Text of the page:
20% of advertising and media staff do not feel supported with parenting responsibilities

Diana Tickell

One-fifth (20%) of employee respondents in the advertising and media industry do not feel that their employer supports them in balancing work and parental responsibilities, according to research by the National Advertising Benevolent Society (NABS).

Its survey of 597 employees in the advertising and media industry also found that almost two-thirds (60%) of respondents know of someone in the sector who has left their role because of the pressures that come with being a working parent.

The research also found:

  • A third (33%) of respondents feel supported to some extent in balancing their working and parental responsibilities, and 45% feel supported to some extent.
  • 25% of employees who are fathers do not feel their employer supports them in balancing work and parental responsibilities, compared to 16% of respondents who are mothers.
  • 42% of employees who are mothers have been made to feel uncomfortable about their parenting responsibilities by their employer or colleagues, compared to 21% of fathers.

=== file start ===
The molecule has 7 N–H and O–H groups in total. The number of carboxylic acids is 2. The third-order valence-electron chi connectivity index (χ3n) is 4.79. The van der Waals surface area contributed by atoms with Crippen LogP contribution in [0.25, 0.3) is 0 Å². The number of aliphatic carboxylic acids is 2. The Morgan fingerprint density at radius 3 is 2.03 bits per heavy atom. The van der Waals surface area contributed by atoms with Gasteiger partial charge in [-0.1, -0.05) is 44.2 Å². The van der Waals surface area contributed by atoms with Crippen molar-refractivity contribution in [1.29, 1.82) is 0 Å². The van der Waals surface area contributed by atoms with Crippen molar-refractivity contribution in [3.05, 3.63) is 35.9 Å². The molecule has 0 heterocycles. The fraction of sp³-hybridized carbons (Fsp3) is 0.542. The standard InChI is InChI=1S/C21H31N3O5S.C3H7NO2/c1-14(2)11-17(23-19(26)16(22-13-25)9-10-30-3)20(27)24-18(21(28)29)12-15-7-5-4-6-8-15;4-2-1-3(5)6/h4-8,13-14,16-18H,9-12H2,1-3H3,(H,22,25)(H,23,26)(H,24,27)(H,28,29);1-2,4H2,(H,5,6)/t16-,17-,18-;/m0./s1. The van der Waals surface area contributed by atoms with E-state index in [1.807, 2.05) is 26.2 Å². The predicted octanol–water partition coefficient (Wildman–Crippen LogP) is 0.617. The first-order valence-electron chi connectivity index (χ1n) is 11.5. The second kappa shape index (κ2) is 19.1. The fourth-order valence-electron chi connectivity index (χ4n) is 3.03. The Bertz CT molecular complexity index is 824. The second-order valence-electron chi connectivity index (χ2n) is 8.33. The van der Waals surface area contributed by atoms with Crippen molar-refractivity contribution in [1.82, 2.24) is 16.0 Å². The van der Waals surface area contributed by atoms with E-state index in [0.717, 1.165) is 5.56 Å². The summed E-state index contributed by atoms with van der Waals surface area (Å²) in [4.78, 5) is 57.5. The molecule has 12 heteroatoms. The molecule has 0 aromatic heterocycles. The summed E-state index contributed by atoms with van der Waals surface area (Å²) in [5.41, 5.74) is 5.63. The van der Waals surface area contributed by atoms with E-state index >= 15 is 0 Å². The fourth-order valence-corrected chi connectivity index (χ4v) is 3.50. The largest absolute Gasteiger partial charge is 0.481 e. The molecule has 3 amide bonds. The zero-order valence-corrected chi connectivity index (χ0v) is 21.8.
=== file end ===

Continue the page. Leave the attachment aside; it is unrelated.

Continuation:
• Less than one in five (16%) of respondents work flexibly.
  • Almost three-quarters (73%) of respondents believe they are not spending enough time with their children.
  • 24% of respondents cite a lack of flexibility as the biggest pressure they face as a working parent, 45% name fatigue and 48% cite managing workloads.

Diana Tickell (pictured), chief executive officer at NABS, said: “Working parents form an integral part of every business, whether in the advertising industry, in small- and medium-sized enterprises or in large organisations. But it seems we have yet to truly appreciate the value that working parents can bring and find the best ways of supporting them.

“The UK needs to be better at adopting flexible-working practices, training line managers to deal with parents effectively, and acknowledging the cultural and generational changes in parenting roles. We have to manage the fact that many mothers are choosing to work more and fathers want to become more involved in parenting.

“We want to see culture-changing initiatives that benefit parents and businesses alike, such as creating working-parent communities.”